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Everything You Need to Know About Ulsan

It’s Blossom Time!

By Deirdre Madden

After a long, dreary, dull winter, the magnolia trees are bursting into bloom, cherry trees are blossoming, grass is sprouting, leaves are budding, heck, there’s even a few dead worms on the sidewalk for my dog to roll in. Spring has arrived. And with it comes many festivals to celebrate that colour has returned to our world.

Breaking through the drab, dead grass

Corker, looking for horrid things to roll in

In case you hadn’t heard, Korea is famous for its cherry blossoms, and just about every hamlet in the country has a festival in honour of that pretty, pink bloom, so don’t worry if you miss one. If you don’t have the chance to make any of the festivals down here in the south, just wait a week or so and head north, or higher up into the mountains where spring arrives a little later. Or check out the other, unheralded blossoms, like those of the persimmon trees, or the local delicacy; the Ulsan pear.

the ubiquitous cherry blossom

There’s a whole list of Spring Festivals all around Korea listed here, but I’ll mention some of the highlights for the coming month.

This Saturday, April 7th, Gyeongju hosts its annual Cherry Blossom Marathon. While it’s too late to register now, there are a bunch of Ulsanites signed up, so you can go up to cheer the racers while you enjoy the picturesque surroundings. Gyeongju is a great city to visit, as it was the capital of the Shilla Dynasty, and is home to a large number of national treasures, historic sites, royal tombs, and temples. Buses and trains run frequently from Ulsan, and it’s only about 45 mins up the road.

Cherry blossoms at the Munsu Stadium lake

Jinhae holds Korea’s largest Cherry Blossom Festival, and is taking place right now, from April 1 – 10th. In addition to the flowery theme, the festival also pays tribute to a famous Korean Admiral, Yi Sun Sin, who led the Korean navy to  underdog victories against the Japanese during the Imjin War of 1592-1598. If you’re interested in history, look this guy up; his story is rather impressive. From the Jinhae bus terminal or train station, it’s about a 10 minute walk to the festival venue. Just follow the ka-jillion Koreans.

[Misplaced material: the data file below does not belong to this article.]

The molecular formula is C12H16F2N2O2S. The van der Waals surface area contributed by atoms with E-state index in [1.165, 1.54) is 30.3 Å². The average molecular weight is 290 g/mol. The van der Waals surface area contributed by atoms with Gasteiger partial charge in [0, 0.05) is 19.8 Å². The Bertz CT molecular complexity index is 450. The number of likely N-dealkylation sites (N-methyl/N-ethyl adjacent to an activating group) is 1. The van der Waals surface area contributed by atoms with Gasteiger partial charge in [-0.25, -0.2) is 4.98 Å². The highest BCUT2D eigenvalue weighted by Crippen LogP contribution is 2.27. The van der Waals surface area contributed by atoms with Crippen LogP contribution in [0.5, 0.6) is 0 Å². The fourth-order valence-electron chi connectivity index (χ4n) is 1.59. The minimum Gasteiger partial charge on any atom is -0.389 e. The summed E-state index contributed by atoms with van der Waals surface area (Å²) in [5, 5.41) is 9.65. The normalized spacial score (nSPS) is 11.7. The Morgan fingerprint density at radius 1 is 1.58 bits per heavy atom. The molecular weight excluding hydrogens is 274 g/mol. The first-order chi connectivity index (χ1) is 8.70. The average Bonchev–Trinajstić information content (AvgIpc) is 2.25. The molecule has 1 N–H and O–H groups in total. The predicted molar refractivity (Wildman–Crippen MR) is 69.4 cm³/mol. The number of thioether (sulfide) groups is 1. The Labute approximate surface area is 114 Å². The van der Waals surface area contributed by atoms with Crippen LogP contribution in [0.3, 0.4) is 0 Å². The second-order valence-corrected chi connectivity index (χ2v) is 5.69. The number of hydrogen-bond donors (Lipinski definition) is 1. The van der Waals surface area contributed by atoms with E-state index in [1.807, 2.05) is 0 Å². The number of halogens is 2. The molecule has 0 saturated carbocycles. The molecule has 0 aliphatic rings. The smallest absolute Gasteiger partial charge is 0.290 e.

Cherry blossoms in the shade

There are also cherry blossom festivals happening this weekend (April 6-8)  in Jeju, Hwagae, or for something a little different, there’s a Sansuyu blossom festival in Icheon. The sansuyu is also know as the “Japanese dogwood” or the “Cornus fruit tree”.

More cherry blossoms will be celebrated in Jecheon (April 13-15) and around Seoul (April 13-17).

Lots of cherry blossoms!

Of course, you can also take a stroll through one of Ulsan’s parks or temples, or along the newly-developed stream in Mugeodong if you want to enjoy the beauty of the cherry blossom without the hassle of travel or crowds of tourists. Hike around Munsu mountain to discover the blooming orchards, or wait a few weeks and head up Gajisan to be surprised by the blossoming beauty all over again.

Cherry blossoms along the Mugeo stream

Other festivals of note:

The Jindo Miracle Sea Parting, April 7-9. Every year, an extremely low tide exposes a ridge of land linking an offshore island to the mainland.

Cheongdo Bullfighting Festival, April 18 – 22. Unlike the Spanish tradition, Korean bullfights pit two bulls against each other in an epic battle to the … point where one bull walks away because he doesn’t care anymore. If you’re looking for gore, this ain’t your festival. There is, however, a US rodeo team performing.

Cherry blossoms just blooming

Goryeong Daegaya Experience Festival, April 19 – 22. Experience life for the sophisticated Daegaya people, in 4th Century Korea.

Jeju Canola Flower Festival, April 20 – 29.

Yeoju Ceramic Festival, April 21 – May 13.

Asan Great Admiral Yi Sun Sin Festival, April 27-29. This dude is so important in Korean history, he even gets his own festival, not just a shout out during the blossom season.

Namwon Chunhyang Festival, April 27 – May 1. This festival celebrates a famous Korean love story, and involves plays, pageants and musical performances.

Not cherry blossoms. But still pretty!

Gwangalli Eobang Festival, April 27 – 29. This festival celebrates fishing traditions.

Hampyeong Butterfly Festival, April 27 – May8

Mungyeong Traditional Chasabal Festival, April 28 – May 6. A chasabal is a traditional tea bowl, and they’ve been made in this area for over 900 years.

Icheon Ceramic Festival, April 28 – May 20.


So, there’s a rundown of what’s going on around the peninsula in April. Lots of places to visit and fun to be had, now that you can unfurl yourself from your blankets and scarves, and venture beyond the home-work-bar rut you’ve worn over the winter.